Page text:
It can be beaten into history but his mind must heal for a long while. If he is ready he will thank you because gambling is killing him.

Its your decision but I repeat the first thing you do is protect the roof over your head your food and utilities so he cant ruin that...then and only then do you help if you are willing to...many partners walk and he needs that reality statement.

You dont lend him anything...he gets a sandwich allowance out of his earnings and tough love is the only way forward.

Make no plans for I wouldnt live with a problem gambler and Ive been one.

You know him...we are not relationship counsellors. However I can tell you that gambling is a drug addiction with immense power to control him.

Its your call. This is what gambling ruins need your eyes wide open...this is no time for blind love.

Best wishes from everyone on the forum


This post was modified 4 weeks ago by Joydivider
Posted : 28th January 2020 3:22 pm
Lost and Found

It is all well and good saying that you deserve better but he will not beat this addiction or be able to even think about leaving gambling behind until he truly believes that HE deserves better. Everything that you experience, he will experience first. If he does this for himself, then you will benefit as an extension. He cannot stop gambling for you, without first committing to changing his own life.  Doing it the other way will lead to resentment and he will feel like it is not a choice that he wanted to make. He has to do this to make himself happy and then and only then, success will follow. As hard as it may seem, a gambler must give up gambling for themselves first and foremost. You can be motivated by your family to stop, but if you do not truly want to stop, then you have done nothing to change your mindset or the way you think about gambling. You would only be tackling the effects of your gambling and not the cause. The buck starts and ends with him.

You say that his gambling came around the same time as some mental problems. This is very common. Has he done anything to resolve those problems? If he was using gambling to self medicate his depression, anxiety or whatever was bothering him, then these problems need to be addressed before you can really hope for change.

His mental problems are most likely his trigger, his reason for gambling. I know mine were. I always tried to just quit gambling and failed so many times, because my problems were still there. I had not dealt with the things that led me to gamble, so eventually, I would do it again. Once I picked apart my addiction, and recognised my triggers, I could start to deal with the underlying issues and find better ways to deal with the stress I was under.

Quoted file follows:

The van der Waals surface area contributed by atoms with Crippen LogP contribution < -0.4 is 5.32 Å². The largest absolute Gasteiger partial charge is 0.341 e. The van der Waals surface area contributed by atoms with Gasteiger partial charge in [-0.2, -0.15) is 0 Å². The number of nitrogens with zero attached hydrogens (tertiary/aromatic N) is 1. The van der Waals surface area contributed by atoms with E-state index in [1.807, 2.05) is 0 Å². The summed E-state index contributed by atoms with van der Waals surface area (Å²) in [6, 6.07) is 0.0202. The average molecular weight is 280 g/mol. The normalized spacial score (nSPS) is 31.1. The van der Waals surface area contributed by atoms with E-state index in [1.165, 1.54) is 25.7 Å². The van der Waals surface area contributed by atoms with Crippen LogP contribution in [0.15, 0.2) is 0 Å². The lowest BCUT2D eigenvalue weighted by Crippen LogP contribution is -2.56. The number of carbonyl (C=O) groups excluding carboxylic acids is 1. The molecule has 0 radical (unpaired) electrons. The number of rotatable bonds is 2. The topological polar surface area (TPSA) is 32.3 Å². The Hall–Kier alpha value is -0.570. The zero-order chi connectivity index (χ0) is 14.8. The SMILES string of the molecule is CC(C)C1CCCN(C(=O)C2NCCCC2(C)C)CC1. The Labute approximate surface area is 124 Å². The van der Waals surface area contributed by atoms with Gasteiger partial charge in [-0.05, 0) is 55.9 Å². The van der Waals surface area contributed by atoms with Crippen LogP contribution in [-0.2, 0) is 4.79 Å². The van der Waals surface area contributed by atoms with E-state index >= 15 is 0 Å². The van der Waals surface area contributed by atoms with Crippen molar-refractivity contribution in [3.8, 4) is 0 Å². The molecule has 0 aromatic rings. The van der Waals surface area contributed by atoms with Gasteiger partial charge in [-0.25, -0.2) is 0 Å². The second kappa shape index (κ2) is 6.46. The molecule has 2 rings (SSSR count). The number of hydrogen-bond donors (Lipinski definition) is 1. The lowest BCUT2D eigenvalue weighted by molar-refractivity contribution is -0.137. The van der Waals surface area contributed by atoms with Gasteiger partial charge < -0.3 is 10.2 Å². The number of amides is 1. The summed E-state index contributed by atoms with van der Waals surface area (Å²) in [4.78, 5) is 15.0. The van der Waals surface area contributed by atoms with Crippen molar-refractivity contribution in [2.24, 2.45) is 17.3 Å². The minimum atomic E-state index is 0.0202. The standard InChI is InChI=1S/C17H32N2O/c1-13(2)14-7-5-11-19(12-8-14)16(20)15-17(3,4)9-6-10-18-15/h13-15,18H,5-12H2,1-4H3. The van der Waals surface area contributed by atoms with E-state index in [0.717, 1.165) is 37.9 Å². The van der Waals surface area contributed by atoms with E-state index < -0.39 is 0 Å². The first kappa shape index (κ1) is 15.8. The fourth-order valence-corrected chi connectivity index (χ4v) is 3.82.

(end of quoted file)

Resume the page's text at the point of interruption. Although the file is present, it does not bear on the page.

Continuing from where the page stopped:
Being remorseful is one thing but it will not make the addiction go away. He may well be sorry but is he sorry because he gambled or only sorry because he lost.

He has to unravel what makes gambling attractive to isn't always about winning money, so losing thousands won't make you stop. It is sometimes about distraction, avoidance, habit, boredom and also a place to just switch off, forget, the way I did. Everyone has different reasons why we gamble, so have a chat to him, get him to open up and talk about what is in his head, why he feels the need to gamble and what he wants out of it. Ask him to compare this with what he actually gets.

Gambling sells us a lie. It promises fun, excitement and fortune.

What you get is spending the rest of your life on sites like these while you clean up the mess that gambling left behind. (and that's if you're lucky)


Posted : 28th January 2020 3:44 pm

Maybe he is right. Take the advice of someone who cares about you...

Set him a challenge. Go a year without gambling. 

If he does it, move in, if not, move on...

Posted : 28th January 2020 8:20 pm

As someone whose mental health I feel was the spark for starting to gamble I'd suggest he will definitely need  support through this.  Be that you or family members/friends.

I'd suggest a trip to the GP, go in with him if you can, I think there are probably some unhealed mental issues causing this.  If you can understand them you might be in a better position in your way forward.

This post was modified 4 weeks ago by HertsC
Posted : 29th January 2020 4:08 pm